• 7.
    Eriksson, Hampus
    et al.
    Stockholms universitet, Naturvetenskapliga fakulteten, Institutionen för ekologi, miljö och botanik. University of Sydney, Australia.
    Byrne, Maria
    The sea cucumber fishery in Australia's Great Barrier Reef Marine Park follows global patterns of serial exploitation2015Ingår i: Fish and Fisheries, ISSN 1467-2960, E-ISSN 1467-2979, Vol. 16, nr 2, s. 329-341Artikel i tidskrift (Refereegranskat)
    Abstract [en]

    Tropical sea cucumber fisheries follow a predictable pattern of serial depletion. Overfishing is exacerbated in developing countries where management systems lack capacity to control large numbers of fishers influenced by poverty. In contrast, the tropical sea cucumber fishery in Australia's World Heritage listed Great Barrier Reef Marine Park (GBRMP) is operating in a developed high-income country with relatively few licensed fishers to manage. The development of this fishery is reviewed here in a meta-analysis of catches from 1991 to 2011. The fishery expanded to replace high-value teatfish species (Holothuria whitmaei and H.fuscogilva), fished heavily in initial stages of the fishery, with newly commercialized medium-value species such as burying blackfish (Actinopyga spinea) and curryfish (Stichopus herrmanni). These two species now constitute 80% of total catch. The annual average catch of burying blackfish was 208tonnes years 2004-11 and curryfish catches increased rapidly at an average annual pace of 200% from 2007-11. This serial harvest pattern occurred in the absence of baseline studies and without independent resource assessments, information required to inform relevant harvest predictions and to determine fishery impacts. This situation does not support ecologically relevant and adaptive decision-making in management and the unfolding catch patterns in the GBRMP follow those in low-income developing countries. The missing knowledge and lack of data serve as arguments to support precautionary reductions in harvests and extending fallow periods in fishing zones.

  • 8. Friedman, Kim
    et al.
    Eriksson, Hampus
    Stockholms universitet, Naturvetenskapliga fakulteten, Systemekologiska institutionen.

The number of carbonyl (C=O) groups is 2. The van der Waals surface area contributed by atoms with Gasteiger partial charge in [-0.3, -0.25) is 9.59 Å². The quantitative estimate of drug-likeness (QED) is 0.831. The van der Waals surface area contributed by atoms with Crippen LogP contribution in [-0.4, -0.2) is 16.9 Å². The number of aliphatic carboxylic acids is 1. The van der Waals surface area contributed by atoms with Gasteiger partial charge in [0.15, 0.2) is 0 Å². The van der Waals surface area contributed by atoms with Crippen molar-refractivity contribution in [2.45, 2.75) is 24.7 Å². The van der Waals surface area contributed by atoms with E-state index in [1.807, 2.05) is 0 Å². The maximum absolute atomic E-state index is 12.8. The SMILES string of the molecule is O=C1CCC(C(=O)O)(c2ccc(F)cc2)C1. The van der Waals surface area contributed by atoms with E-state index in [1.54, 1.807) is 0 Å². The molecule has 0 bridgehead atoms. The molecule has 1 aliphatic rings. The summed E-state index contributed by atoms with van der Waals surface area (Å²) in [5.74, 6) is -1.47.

Tardy, Emmanuel
    Pakoa, Kalo
    Management of sea cucumber stocks: patterns of vulnerability and recovery of sea cucumber stocks impacted by fishing2011Ingår i: Fish and Fisheries, ISSN 1467-2960, E-ISSN 1467-2979, Vol. 12, nr 1, s. 75-93Artikel i tidskrift (Refereegranskat)
    Abstract [en]

    Identifying rates of change in the abundance of sea cucumbers under differing management regimes is fundamental to estimating commercial yields, identifying ecological interactions and facilitating management. Here, we review the status of sea cucumber stocks from a range of Pacific Island countries (Samoa, Tonga, Palau, Fiji and Papua New Guinea), some of which have had a moratorium on exports for up to a decade. We use a time-series approach to look at variation in sea cucumber presence, coverage and density from survey and re-survey data. Results give an appreciation of variation between 'high' status (less impacted) and depleted stocks. Survey data show marked declines in coverage and abundance as a result of artisanal fishing activity, and although species groups were not lost at a country level, local extirpation and range restriction was noted. Resilience and 'recovery' following cessation of fishing varied greatly, both among locations and among the species targeted. Worryingly, even after extended periods of moratorium, the density of some species was markedly low. In many cases, the densities were too low for commercial fishing, and may be at a level where the effective population size is constrained due to 'Allee' affects. From these results, we suggest that management regimes presently employed are generally not well aligned with the level of response to fishing mortality that can be expected from sea cucumber stocks. New adaptive, precautionary approaches to management are suggested, which would allow more timely interventions to be made, while refined information on stock dynamics is sought.

  • 9. Fulton, Christopher J.
    et al.
    Berkström, Charlotte
    Stockholms universitet, Naturvetenskapliga fakulteten, Institutionen för ekologi, miljö och botanik. Swedish University of Agricultural Sciences, Sweden.
    Wilson, Shaun K.
    Abesamis, Rene A.